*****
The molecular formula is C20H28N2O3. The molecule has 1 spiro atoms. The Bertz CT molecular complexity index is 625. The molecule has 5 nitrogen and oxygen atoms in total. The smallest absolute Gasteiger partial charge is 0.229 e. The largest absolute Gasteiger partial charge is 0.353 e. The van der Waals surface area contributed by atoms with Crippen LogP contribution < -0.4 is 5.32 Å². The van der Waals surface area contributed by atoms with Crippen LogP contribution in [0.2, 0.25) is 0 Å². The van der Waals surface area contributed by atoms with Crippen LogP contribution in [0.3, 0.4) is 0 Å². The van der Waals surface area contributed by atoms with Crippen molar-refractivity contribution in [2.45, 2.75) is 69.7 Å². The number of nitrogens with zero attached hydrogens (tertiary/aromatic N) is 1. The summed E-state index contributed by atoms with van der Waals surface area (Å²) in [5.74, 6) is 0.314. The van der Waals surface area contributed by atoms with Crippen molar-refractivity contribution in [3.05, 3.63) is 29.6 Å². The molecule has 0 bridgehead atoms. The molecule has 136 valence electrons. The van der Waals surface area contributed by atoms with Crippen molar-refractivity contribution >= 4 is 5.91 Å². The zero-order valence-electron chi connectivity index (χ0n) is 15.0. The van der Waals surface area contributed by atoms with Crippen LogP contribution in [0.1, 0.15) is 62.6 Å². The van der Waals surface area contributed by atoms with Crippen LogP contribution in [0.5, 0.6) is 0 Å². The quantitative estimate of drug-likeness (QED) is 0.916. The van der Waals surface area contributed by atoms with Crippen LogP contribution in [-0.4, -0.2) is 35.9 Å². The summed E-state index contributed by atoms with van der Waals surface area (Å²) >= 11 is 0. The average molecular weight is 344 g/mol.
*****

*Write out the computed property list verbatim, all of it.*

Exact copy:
The molecular formula is C20H28N2O3. The molecule has 1 spiro atoms. The Bertz CT molecular complexity index is 625. The molecule has 5 nitrogen and oxygen atoms in total. The smallest absolute Gasteiger partial charge is 0.229 e. The largest absolute Gasteiger partial charge is 0.353 e. The van der Waals surface area contributed by atoms with Crippen LogP contribution < -0.4 is 5.32 Å². The van der Waals surface area contributed by atoms with Crippen LogP contribution in [0.2, 0.25) is 0 Å². The van der Waals surface area contributed by atoms with Crippen LogP contribution in [0.3, 0.4) is 0 Å². The van der Waals surface area contributed by atoms with Crippen molar-refractivity contribution in [2.45, 2.75) is 69.7 Å². The number of nitrogens with zero attached hydrogens (tertiary/aromatic N) is 1. The summed E-state index contributed by atoms with van der Waals surface area (Å²) in [5.74, 6) is 0.314. The van der Waals surface area contributed by atoms with Crippen molar-refractivity contribution in [3.05, 3.63) is 29.6 Å². The molecule has 0 bridgehead atoms. The molecule has 136 valence electrons. The van der Waals surface area contributed by atoms with Crippen molar-refractivity contribution >= 4 is 5.91 Å². The zero-order valence-electron chi connectivity index (χ0n) is 15.0. The van der Waals surface area contributed by atoms with Crippen LogP contribution in [0.1, 0.15) is 62.6 Å². The van der Waals surface area contributed by atoms with Crippen LogP contribution in [0.5, 0.6) is 0 Å². The quantitative estimate of drug-likeness (QED) is 0.916. The van der Waals surface area contributed by atoms with Crippen LogP contribution in [-0.4, -0.2) is 35.9 Å². The summed E-state index contributed by atoms with van der Waals surface area (Å²) >= 11 is 0. The average molecular weight is 344 g/mol.